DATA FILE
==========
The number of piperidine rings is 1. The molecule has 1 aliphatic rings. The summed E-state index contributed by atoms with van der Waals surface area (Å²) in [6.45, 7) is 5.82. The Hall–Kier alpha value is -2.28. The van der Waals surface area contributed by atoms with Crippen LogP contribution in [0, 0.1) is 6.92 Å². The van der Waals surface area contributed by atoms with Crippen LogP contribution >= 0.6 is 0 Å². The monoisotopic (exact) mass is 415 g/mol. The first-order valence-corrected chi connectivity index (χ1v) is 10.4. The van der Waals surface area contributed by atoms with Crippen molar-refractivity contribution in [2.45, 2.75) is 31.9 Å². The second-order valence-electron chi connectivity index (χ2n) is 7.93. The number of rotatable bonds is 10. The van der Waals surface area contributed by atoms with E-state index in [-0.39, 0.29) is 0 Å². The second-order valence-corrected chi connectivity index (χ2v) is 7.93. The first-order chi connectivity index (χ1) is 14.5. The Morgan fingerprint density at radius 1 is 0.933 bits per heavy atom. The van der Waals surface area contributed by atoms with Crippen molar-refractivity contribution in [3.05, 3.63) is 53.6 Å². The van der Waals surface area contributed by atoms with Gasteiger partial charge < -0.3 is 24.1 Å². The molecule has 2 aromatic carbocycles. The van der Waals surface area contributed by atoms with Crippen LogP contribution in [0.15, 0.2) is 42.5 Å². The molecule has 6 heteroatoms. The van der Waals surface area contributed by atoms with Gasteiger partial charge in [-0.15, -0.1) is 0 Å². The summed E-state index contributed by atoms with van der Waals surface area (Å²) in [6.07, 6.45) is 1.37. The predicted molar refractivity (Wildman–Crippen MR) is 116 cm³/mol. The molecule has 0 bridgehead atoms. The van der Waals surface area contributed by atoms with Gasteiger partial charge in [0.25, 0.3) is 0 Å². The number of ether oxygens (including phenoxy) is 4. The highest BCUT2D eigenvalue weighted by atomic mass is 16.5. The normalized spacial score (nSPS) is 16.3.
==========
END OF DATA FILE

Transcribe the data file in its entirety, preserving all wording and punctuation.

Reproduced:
The number of piperidine rings is 1. The molecule has 1 aliphatic rings. The summed E-state index contributed by atoms with van der Waals surface area (Å²) in [6.45, 7) is 5.82. The Hall–Kier alpha value is -2.28. The van der Waals surface area contributed by atoms with Crippen LogP contribution in [0, 0.1) is 6.92 Å². The van der Waals surface area contributed by atoms with Crippen LogP contribution >= 0.6 is 0 Å². The monoisotopic (exact) mass is 415 g/mol. The first-order valence-corrected chi connectivity index (χ1v) is 10.4. The van der Waals surface area contributed by atoms with Crippen molar-refractivity contribution in [2.45, 2.75) is 31.9 Å². The second-order valence-electron chi connectivity index (χ2n) is 7.93. The number of rotatable bonds is 10. The van der Waals surface area contributed by atoms with E-state index in [-0.39, 0.29) is 0 Å². The second-order valence-corrected chi connectivity index (χ2v) is 7.93. The first-order chi connectivity index (χ1) is 14.5. The Morgan fingerprint density at radius 1 is 0.933 bits per heavy atom. The van der Waals surface area contributed by atoms with Crippen molar-refractivity contribution in [3.05, 3.63) is 53.6 Å². The van der Waals surface area contributed by atoms with Gasteiger partial charge < -0.3 is 24.1 Å². The molecule has 2 aromatic carbocycles. The van der Waals surface area contributed by atoms with Crippen LogP contribution in [0.15, 0.2) is 42.5 Å². The molecule has 6 heteroatoms. The van der Waals surface area contributed by atoms with Gasteiger partial charge in [-0.15, -0.1) is 0 Å². The summed E-state index contributed by atoms with van der Waals surface area (Å²) in [6.07, 6.45) is 1.37. The predicted molar refractivity (Wildman–Crippen MR) is 116 cm³/mol. The molecule has 0 bridgehead atoms. The van der Waals surface area contributed by atoms with Gasteiger partial charge in [0.25, 0.3) is 0 Å². The number of ether oxygens (including phenoxy) is 4. The highest BCUT2D eigenvalue weighted by atomic mass is 16.5. The normalized spacial score (nSPS) is 16.3.